The Importance of touch
We touch each other often without thinking about it and rely on physical contact in social interactions. Touch has become a vital part of communication. A handshake, a pat on the shoulder, a reassuring hand, a hug. But do we forget the importance of touch?
Having spent 14 years as a massage therapist and 22 years as a nurse, I have almost taken touch for granted. My experience has shown that touch makes people feel better and produces positive emotions. Massage therapy makes people feel good about themselves, relieves pain and produces positive emotions.
In nursing, touch is that reassuring hand that comforts a bereaved relative or reassures someone they will get better. It is the hold of a hand during stories of the war or for someone having a panic attack. These things alone show the many benefits that touch has on physical and mental health. For many of us, touch is an automatic response.
Yet it has taken a pandemic to take the ability to touch away from me before I have really had the opportunity to reflect on the many benefits of touch. It has taken my business to temporarily be on pause and to wear the armour that is PPE in my daily nursing life to see the true, simple benefit that touch has.
Where the research on touch began
Although his methods can be seen as many as controversial, Harry Harlow (1965) used monkeys to show the impact of social isolation. He demonstrated that monkeys that were socially isolated and maternally deprived showed behaviours such as staring blankly, wandering aimlessly in cages and even self-harm. This research was the beginning in demonstrating the importance of caregiving and companionship to social and cognitive development.
The effect of touch on hormones
In a 2010 study investigating the physiological responses to touch in massage therapy Lindgren et.al (2010) measured heart rates and stress hormone (cortisol) production as well as glucose and insulin production whilst participants received massage therapy.
They found that within 5 minutes of massage heart rate reduced. They suggested that massage decreased the activity of our flight or fight responses (parasympathetic and sympathetic) in the autonomic branch of our nervous system.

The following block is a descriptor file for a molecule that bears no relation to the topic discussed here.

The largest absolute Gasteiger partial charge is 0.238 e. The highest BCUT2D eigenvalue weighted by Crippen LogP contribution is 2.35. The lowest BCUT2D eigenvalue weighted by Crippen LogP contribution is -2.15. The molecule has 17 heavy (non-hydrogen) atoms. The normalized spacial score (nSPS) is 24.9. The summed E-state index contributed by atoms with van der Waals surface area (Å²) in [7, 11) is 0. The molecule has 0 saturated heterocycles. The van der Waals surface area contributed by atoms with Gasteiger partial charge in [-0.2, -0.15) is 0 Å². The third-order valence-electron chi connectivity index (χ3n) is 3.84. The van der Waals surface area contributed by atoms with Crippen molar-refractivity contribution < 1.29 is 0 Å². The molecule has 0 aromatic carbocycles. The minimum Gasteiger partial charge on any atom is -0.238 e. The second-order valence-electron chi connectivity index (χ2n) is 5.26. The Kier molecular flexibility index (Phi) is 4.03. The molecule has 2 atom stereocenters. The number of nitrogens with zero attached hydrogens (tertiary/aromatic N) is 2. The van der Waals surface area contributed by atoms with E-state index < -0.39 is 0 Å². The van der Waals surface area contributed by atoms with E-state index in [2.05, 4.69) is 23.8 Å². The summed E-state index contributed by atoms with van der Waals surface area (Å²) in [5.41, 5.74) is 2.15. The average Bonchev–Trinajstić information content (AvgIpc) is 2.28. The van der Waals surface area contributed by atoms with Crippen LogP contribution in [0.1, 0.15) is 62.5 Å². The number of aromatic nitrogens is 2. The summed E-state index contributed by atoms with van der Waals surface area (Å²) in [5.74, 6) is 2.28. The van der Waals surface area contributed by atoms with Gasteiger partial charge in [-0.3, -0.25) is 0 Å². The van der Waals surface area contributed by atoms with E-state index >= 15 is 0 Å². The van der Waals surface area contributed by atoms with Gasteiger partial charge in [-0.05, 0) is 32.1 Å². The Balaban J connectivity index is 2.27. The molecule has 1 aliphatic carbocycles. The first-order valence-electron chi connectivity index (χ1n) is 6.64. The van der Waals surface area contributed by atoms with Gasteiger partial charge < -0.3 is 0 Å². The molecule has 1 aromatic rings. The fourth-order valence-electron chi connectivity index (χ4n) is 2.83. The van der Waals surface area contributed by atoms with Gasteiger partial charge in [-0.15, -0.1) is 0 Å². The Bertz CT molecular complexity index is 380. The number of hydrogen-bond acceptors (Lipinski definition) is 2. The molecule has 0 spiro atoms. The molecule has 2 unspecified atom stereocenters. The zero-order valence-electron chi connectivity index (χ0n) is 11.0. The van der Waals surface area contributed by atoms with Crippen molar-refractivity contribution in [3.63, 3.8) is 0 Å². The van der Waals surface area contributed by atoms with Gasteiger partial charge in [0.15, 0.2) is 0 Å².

Beavin et.al. 2012 studied the effects of massage on releasing a hormone known to facilitate social bonding (Oxytocin). Research has shown that the production of this hormone can boost the immune system and act as a stress buffer. They found that massage did increase the production of Oxytocin and suggest that this could have a significant influence on mortality and morbidity
Can touch lower your blood pressure?
In a 2008 study with 263 participants, deep tissue massage therapy was found to reduce blood pressure and heart rate when comparisons were made between recordings before and after treatments. Of course, as people find commonly in studies involving massage therapy, it suggests that we need more research on massages true effect on blood pressure.
A more recent study in 2011 explored the effects of massage on women who were in the prehypertensive stage of having high blood pressure. Moeini et al found that massage in their study group could return the women’s blood pressure to a normal range and prevent the complications of high blood pressure (hypertension).
Let’s talk about serotonin
Serotonins chemical name is 5-hydroxytryptamine or 5-HT. We commonly know this as the happy hormone. People know it as a neurotransmitter and it transmits messages between nerve cells.
When we are hugged or touched we feel happy and hormones are releases (Serotonin, Oxytocin and Dopamine). Once these hormones are released we feel happy. Our moods are improved and in turn, this may boost our immune systems.
Can touch help your immune system?
Research articles have been published on the effect of Serotonin on the immune system. We all know that during the COVID 19 pandemic the way to avoid transmission is to wash our hands frequently and avoid prolonged touch (keeping a 2-metre distance).
But without this pandemic in tow, a 2017 study found that massage boosted immunity in pregnant women. Massage therapy students often have boosting immunity cited as one of the many benefits of massage in their essential reading.
Although it is unclear when Michelangelo said this (perhaps in 1499 when he carved David):
“to touch is to give”
If like me you are a natural hugger, I hope that this blog article has been enlightening. In the not too distant future we will have the power that is touch back. Perhaps we will think twice and not take it for granted?
And of course……Why not experience what touch through the hydrotherm massage technique can do for you? Book a relaxation, sports or pregnancy massage with us when we reopen.